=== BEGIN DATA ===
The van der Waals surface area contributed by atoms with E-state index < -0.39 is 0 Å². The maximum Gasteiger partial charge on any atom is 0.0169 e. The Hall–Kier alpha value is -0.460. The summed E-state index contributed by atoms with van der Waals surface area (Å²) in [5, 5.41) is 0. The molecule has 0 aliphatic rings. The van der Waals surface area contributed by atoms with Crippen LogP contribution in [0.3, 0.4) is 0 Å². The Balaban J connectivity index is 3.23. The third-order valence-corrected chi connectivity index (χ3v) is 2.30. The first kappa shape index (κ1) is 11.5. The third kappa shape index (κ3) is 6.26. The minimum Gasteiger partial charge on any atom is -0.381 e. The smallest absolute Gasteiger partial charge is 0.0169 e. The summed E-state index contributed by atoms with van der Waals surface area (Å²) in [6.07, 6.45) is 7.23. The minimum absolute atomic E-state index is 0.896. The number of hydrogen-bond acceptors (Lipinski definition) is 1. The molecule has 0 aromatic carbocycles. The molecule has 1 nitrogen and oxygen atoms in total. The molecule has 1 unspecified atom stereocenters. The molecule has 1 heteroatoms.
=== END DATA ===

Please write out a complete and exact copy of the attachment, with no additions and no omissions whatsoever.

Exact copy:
The van der Waals surface area contributed by atoms with E-state index < -0.39 is 0 Å². The maximum Gasteiger partial charge on any atom is 0.0169 e. The Hall–Kier alpha value is -0.460. The summed E-state index contributed by atoms with van der Waals surface area (Å²) in [5, 5.41) is 0. The molecule has 0 aliphatic rings. The van der Waals surface area contributed by atoms with Crippen LogP contribution in [0.3, 0.4) is 0 Å². The Balaban J connectivity index is 3.23. The third-order valence-corrected chi connectivity index (χ3v) is 2.30. The first kappa shape index (κ1) is 11.5. The third kappa shape index (κ3) is 6.26. The minimum Gasteiger partial charge on any atom is -0.381 e. The smallest absolute Gasteiger partial charge is 0.0169 e. The summed E-state index contributed by atoms with van der Waals surface area (Å²) in [6.07, 6.45) is 7.23. The minimum absolute atomic E-state index is 0.896. The number of hydrogen-bond acceptors (Lipinski definition) is 1. The molecule has 0 aromatic carbocycles. The molecule has 1 nitrogen and oxygen atoms in total. The molecule has 1 unspecified atom stereocenters. The molecule has 1 heteroatoms.